Donnelly warns of protests over Derry parades and calls for Soldier F flute band to be banned
A commentator has asked how political unionism would react if republicans staged a protest march on the same scale as one of the marches that currently take place annually in Northern Ireland.
Chris Donnelly said there could 'very well' be a protest against the next unionist march set to take place in Londonderry.
"There's due to be a parade soon, there could be a protest. What happens if people sit in the middle of the road? Do you really think the PSNI are going to go in and lift two or three hundred people off the walls of Derry? Down the road, the protest could get bigger.
"It would be a disaster, but it could very well happen," he said, speaking on the BBC's Talkback programme.
"This band can never march again through Derry. The Apprentice Boys need to take ownership and say anybody who has that agenda, you're not welcome," he said.
The Apprentice Boys said on Tuesday it recognised that a band’s display of a Parachute Regiment insignia on Saturday may have caused upset and that its annual parade should not be used to raise tensions in Londonderry.
Members of the Clyde Valley Flute Band also had the letter ‘F’ displayed on the sleeves of their uniforms to show support for Soldier F, the former soldier facing prosecution for two murders and four attempted murders on Bloody Sunday in Derry.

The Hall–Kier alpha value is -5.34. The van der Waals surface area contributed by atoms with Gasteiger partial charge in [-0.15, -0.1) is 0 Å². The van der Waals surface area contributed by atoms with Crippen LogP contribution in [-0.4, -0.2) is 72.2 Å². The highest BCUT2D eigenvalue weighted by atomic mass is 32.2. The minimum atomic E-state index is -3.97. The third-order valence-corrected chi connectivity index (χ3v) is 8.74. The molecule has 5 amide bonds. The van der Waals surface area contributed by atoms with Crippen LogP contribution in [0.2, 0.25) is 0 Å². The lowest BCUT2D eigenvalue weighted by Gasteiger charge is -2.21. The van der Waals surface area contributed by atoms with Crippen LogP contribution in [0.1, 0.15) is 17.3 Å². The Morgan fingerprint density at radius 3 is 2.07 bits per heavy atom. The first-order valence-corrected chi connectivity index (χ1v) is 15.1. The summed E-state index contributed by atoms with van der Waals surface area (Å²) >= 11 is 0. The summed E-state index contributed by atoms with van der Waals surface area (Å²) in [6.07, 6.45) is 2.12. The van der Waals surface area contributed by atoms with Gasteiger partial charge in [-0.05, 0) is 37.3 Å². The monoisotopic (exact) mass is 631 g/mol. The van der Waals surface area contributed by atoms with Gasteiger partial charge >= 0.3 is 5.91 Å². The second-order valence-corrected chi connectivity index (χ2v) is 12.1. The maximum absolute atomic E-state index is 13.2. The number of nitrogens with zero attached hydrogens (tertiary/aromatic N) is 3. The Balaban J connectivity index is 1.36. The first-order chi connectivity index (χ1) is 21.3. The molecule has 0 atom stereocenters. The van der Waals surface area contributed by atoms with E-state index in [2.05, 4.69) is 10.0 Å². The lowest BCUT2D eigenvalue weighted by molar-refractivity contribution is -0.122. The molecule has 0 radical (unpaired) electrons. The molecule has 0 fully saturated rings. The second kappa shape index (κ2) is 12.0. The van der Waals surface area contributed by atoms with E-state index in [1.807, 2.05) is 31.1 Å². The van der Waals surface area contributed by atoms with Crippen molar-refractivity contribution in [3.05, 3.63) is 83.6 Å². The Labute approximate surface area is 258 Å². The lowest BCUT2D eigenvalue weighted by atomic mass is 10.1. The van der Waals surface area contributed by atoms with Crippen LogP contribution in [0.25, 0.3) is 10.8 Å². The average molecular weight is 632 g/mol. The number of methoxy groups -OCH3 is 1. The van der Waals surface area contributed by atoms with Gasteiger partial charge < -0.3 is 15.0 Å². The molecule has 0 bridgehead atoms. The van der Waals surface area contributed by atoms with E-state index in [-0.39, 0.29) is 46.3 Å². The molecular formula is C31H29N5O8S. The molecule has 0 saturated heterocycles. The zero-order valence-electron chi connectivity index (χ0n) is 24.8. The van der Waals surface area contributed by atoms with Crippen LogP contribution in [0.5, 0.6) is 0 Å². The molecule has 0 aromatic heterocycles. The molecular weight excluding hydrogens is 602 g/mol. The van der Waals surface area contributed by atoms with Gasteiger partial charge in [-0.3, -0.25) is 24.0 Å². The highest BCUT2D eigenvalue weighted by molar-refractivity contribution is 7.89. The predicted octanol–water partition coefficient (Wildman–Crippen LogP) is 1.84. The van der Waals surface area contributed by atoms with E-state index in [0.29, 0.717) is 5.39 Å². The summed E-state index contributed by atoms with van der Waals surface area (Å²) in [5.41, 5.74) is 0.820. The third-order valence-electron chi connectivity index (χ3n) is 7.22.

Mr Donnelly said the Apprentice Boys March which takes place every year in Londonderry has no equivalent political expression of what he described as 'the other' anywhere in Northern Ireland.
"We don't have in Bangor or in Antrim or Carrickfergus, 8,000 republicans with 145 bands marching around several times a year," he said.
"If you were trying to concoct for notional purposes an equivalent to this parade - what would be the unionist reaction if 8,000 republicans marched around the centre of Antrim to commemorate the United Irishmen and one of the bands wore some type of symbol indicating support for the Massereene Barracks killers?"
He questioned whether political unionism would suggest that the marchers had the right to express themselves and that the PSNI were wrong to intervene.
"Would it be to suggest the only people who breached the peace would be people who objected?"
When asked by the presenter William Crawley whether he acknowledged that unionists would find his words threatening, Mr Donnelly said he thought his words were about remembering, not threatening.
"We need to call this as it is, this is a tradition worth keeping for all involved, we want to get to the point where the Apprentice Boys and Orange Order parades can continue to be viewed as non-contentious in Derry. The problem with what happened at the weekend is that is now in doubt."
Governor Graeme Stenhouse spoke after a loyalist flute band from Larne paraded close to the scene of Bloody Sunday with a Parachute Regiment symbol on their uniforms.
Mr Stenhouse said the loyal order’s officers had no knowledge of the insignia until the parade had concluded.
“We recognise that this may have caused upset to many in the nationalist community,” he said.
“Our focus at this parade is to commemorate the siege and the relief of the city in 1689 and in no way should it be used to heighten tensions in a shared city.”
Belfast Telegraph Digital